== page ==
BOOKS CHECKED OUT | By JANET CLAPP
Summer retreats create strong emotions, whether the places are camps for children crowded in cabins and singing around the campfire with s’mores, or family cottages where the generations gather year after year. Friendships are formed and memories are made. Over time, we may look back with a misty nostalgia at those long summer days and nights in the places that are homes away from home.
Sleepaway: The Girls of Summer and the Camps They Love
By Laurie Susan Kahn
Flip through the pages of this browsable book and you’ll see black-and-white photos of yesteryear. See the girls at Camp Farnsworth in Thetford, Vermont all wearing white gowns, and the girls at Camp Illahee in North Carolina dressed up as rabbits, ducks, and other animals. Look at the lakeside good-bye hug at Camp Aloha in Vermont. Read the poems, camp songs, letters home, and memories of attendees from girls’ camps around the country. “Camp was all about freedom: being free of my parents and brother and hometown, being free to express myself through sports and music and adventure. But most of all, camp gave me the freedom to connect to myself and to other girls. Camp was the place where I was treated as an individual while belonging to a neighborhood of friends into which I was 100 percent integrated, 24/7.”
Wish You Were Here
By Stewart O’Nan
Three generations of the Maxwell clan meet for one last summer on Lake Chautauqua now that the family cottage has been sold. Novelist O’Nan draws detailed descriptions of a place filled with accumulated clutter and memories. “The water here was soft and stunk of sulphur. It made her remember swimming in the lake and hanging their suits on the back line, thirty, almost forty years ago, when the children were little. All those summers were gone, but how sharply — just now — she could recall them. She wanted to inhabit them again, those long August days, the croquet and wiffle-ball games and campfires, skiing behind the boat. It was why they came here every year, she supposed, this feeling of eternity and shelter.” Life and complicated family dynamics are portrayed from numerous perspectives: grandmother, mother, child, sister, brother, husband, wife and in-law.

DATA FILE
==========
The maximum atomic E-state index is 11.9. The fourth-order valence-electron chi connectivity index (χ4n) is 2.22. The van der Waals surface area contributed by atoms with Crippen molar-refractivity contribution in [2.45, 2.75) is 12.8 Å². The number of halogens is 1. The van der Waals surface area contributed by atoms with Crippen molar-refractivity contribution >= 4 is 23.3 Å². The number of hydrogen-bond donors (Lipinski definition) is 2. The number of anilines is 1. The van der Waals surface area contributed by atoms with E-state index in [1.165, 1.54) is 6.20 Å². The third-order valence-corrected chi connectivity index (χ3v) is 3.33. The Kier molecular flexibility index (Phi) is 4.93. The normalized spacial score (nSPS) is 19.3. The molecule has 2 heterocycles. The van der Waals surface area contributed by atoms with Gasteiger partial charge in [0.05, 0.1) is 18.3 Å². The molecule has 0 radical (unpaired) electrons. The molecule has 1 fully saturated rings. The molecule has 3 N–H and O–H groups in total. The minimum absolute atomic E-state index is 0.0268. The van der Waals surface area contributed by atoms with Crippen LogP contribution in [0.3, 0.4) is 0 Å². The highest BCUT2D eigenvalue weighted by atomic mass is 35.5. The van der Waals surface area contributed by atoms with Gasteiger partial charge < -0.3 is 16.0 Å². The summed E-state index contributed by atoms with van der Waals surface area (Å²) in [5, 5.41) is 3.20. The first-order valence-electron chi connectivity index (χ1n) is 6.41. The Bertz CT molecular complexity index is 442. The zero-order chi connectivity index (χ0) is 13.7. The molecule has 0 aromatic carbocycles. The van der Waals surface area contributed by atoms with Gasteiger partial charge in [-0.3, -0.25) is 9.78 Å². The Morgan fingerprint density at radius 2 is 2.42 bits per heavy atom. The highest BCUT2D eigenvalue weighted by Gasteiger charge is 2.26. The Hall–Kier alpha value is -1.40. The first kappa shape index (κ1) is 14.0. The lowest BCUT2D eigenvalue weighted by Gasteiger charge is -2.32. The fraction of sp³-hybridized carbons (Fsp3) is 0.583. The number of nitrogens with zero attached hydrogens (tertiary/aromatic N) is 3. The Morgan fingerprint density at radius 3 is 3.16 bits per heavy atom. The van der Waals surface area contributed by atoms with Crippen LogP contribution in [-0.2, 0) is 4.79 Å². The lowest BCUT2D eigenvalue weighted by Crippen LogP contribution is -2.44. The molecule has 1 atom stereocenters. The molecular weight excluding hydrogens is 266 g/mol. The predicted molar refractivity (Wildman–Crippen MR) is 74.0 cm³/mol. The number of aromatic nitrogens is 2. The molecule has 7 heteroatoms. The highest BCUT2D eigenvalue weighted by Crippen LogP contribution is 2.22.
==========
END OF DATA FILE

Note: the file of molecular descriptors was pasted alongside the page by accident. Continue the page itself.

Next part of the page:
The Water Dancers
By Terry Gamble
Rachel, an orphaned Odawa Indian cared for by nuns, works as a maid for the wealthy March family at their summer home on Lake Michigan. “Soon, the lap of waves became breaths, slow and deep, her eyes suddenly heavy with the drone of insects. She could imagine she was someplace else. The sun arced over her as she slid into sleep, dreaming of dark, watery places where only fish could live.” In 1945 Woody, a wounded soldier addicted to painkillers, returns home, and Rachel is assigned to be his caregiver. A relationship develops, but their paths diverge because of prejudices and their disparate worlds. The story skips ahead to 1956 then 1970 when Rachel’s son Ben returns from Vietnam and the world has changed.
By Sarah Addison Allen
In this novel, Kate, widowed for a year, wakes up out of her grief enough to take her young daughter to Lost Lake in Georgia, where she spent one childhood summer with her great-aunt, Eby. “For years, she’d only had vague impressions, but very real emotions, about Lost Lake. She remembered feeling happy here. She could remember that very clearly.” Eby, widowed long ago, reluctantly plans to sell the dilapidated resort. Of those longtime guests and friendly community members assembled together one last time, Kate is not the only one who suffers loneliness. But as Kate’s daughter Devin discovers, there’s a little bit of magic and love at the lake.
By Michael Eisner
Former Disney CEO Michael Eisner writes fondly about Keewaydin, a summer camp in Salisbury, Vermont. He alternates the past and present as he reminisces about his own adventures, his family’s ties to the camp, the director known as Waboos, and the experiences of two underprivileged children The Eisner Foundation sent to Keewaydin. He references the lessons that Keewaydin teaches, including helping each other, winning fairly, and being a good loser. “To the uninitiated, camp may sound like one grandiose cliché — teamwork, brotherhood, helping the other guy. But clichés are often constructed on truths from the past. Away from the modern comforts and parental safety of home, summer camp may seem like boot camp to some, with its lack of privacy, wilderness rituals, mosquito bites, freezing lake water…. When you’ve been a camper, though, the planned deprivations are fun, exciting, the stuff from which character is built. As I’ve gotten older, they make more and more sense. Camp taught me a lot of little things, and the experiences accumulated into some big ’stuff,’ stuff that builds backbone and teaches lessons that keep popping up in adulthood.”
The Rutland Free Library has all the books above and many more seasonal reads for these long hot days. What’s your favorite book about summer retreats?
Janet Clapp is an adult services librarian at Rutland Free Library.